All Haunters are not born equal. The cosmic horror value of your Haunter may go up as well as down.
You know the drill, right?
You play a game and when the bad guys make their first tentative appearance the players read between the lines and leap ahead to tactics and strategies. They know how to handle a Deep One or a Shoggoth – and even though the antagonist hasn’t reared so much as a finger or eye lid yet, they’re ready for action with Plans A through G.
Disappointing show, anyone?
The Cthulhu Hack has this covered from two angles – and you should always consider adding your own spice into the mix. The cosmic horror should never become commonplace or boring; nor should the Lovecraft aficionado in your group present an insurmountable barrier to generating fresh new challenge.
On the one hand, you have the generic assistance of From Unformed Realms.
When I discuss this book at conventions, my pitch centres on the value of these tables as a way to create not only whole new monsters but to adjust the features or even just the spoor of the horror.
The spoor, you say?
Well, if you have a creature that attacks with acid or secretes strange pheromones, then the Investigator might find partially digested meat or note a queer sensation of homeliness about a place, something warm and comforting. It should seem and feel odd, but at the same time it only hints at the entity, as the Investigator find – the spoor of the beast – is second-hand.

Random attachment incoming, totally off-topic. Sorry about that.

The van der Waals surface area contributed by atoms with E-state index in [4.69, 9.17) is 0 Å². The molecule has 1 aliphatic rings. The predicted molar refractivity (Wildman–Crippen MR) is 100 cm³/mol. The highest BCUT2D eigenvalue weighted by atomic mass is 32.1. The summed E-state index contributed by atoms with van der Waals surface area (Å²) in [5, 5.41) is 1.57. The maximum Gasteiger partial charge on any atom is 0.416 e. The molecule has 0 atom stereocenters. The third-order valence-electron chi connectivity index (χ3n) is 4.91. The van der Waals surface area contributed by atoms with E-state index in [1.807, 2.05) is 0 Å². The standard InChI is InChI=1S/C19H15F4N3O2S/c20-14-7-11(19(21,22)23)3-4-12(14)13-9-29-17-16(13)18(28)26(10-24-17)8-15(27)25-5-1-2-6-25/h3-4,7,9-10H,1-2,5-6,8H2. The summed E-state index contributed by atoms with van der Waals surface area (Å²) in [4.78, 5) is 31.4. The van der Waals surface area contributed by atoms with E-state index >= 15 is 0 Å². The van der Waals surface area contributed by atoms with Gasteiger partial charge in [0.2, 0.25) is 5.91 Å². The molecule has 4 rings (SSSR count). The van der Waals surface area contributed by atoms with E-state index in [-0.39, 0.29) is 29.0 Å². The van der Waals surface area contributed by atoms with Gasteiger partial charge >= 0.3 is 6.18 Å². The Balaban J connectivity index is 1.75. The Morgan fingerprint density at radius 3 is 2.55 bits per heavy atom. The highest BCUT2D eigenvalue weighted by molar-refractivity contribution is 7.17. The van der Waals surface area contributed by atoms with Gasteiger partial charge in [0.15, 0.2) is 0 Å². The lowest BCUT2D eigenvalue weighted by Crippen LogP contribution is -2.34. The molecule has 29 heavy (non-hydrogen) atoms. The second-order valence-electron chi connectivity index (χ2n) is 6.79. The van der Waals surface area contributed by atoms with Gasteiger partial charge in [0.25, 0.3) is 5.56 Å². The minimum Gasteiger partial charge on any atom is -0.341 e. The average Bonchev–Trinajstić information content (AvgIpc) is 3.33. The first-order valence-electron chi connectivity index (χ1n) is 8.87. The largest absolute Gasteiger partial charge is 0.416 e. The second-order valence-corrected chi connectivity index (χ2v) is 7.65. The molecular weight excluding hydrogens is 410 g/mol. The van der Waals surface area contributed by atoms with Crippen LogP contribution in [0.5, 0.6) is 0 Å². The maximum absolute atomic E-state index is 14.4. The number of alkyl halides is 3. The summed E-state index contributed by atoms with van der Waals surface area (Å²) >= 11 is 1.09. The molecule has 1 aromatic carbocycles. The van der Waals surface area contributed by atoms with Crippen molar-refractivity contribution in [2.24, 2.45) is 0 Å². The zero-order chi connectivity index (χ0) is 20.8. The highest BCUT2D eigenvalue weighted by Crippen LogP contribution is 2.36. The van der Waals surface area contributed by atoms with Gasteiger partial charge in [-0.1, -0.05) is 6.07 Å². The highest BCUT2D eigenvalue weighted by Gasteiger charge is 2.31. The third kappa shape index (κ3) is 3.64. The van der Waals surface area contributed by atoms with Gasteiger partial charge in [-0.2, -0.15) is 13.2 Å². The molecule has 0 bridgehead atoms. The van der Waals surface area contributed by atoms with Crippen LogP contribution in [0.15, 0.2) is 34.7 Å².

You can achieve that with the roll of three six-sided dice on the main table in From Unformed Realms. It’s all about the spice, turning the ordinary and expected into something different. Why note Deep Ones that owe more to sharks or pikes? How about a Shoggoth composed of biological waste or chemical effluent? Once you start changing a key feature, the physical appearance alters with it and how the entity interacts with the environment.
Something of this concept sits in the middle of The Haunter of the Dark. That lurking horror at the heart of Providence – what if it isn’t what you expected? If you read into the nature of the entity, what else might it be? Given the unreliable narrator – the journal of an insane artist – why accept the whole winged monstrosity or the three-lobed eye?
The Haunter of the Dark contains a short chapter that outlines what else it might be – drawing on Lovecraft’s wider Mythos to present other options. In turn, by changing the nature of the entity, you tweak the sect that worship it. The chapter names the horror and explains how it varies from the entity at the heart of the original tale and why; then, briefly, it indicates the special qualities of the followers, their nature and intentions.
Again, it turns the situation around on the ‘expert’ who can no longer rely on the second-hand knowledge of reading the original. Indeed, the included investigation assumes that the Investigators might find the journal of Robert Blake at some point – meaning they can read Lovecraft’s story as a hand-out. However, it may become clear that perceptions of the unfiltered mind can become horribly distorted by the cosmic truth of the uncaring universe, cold, alien and anathema to humanity.
Take care now!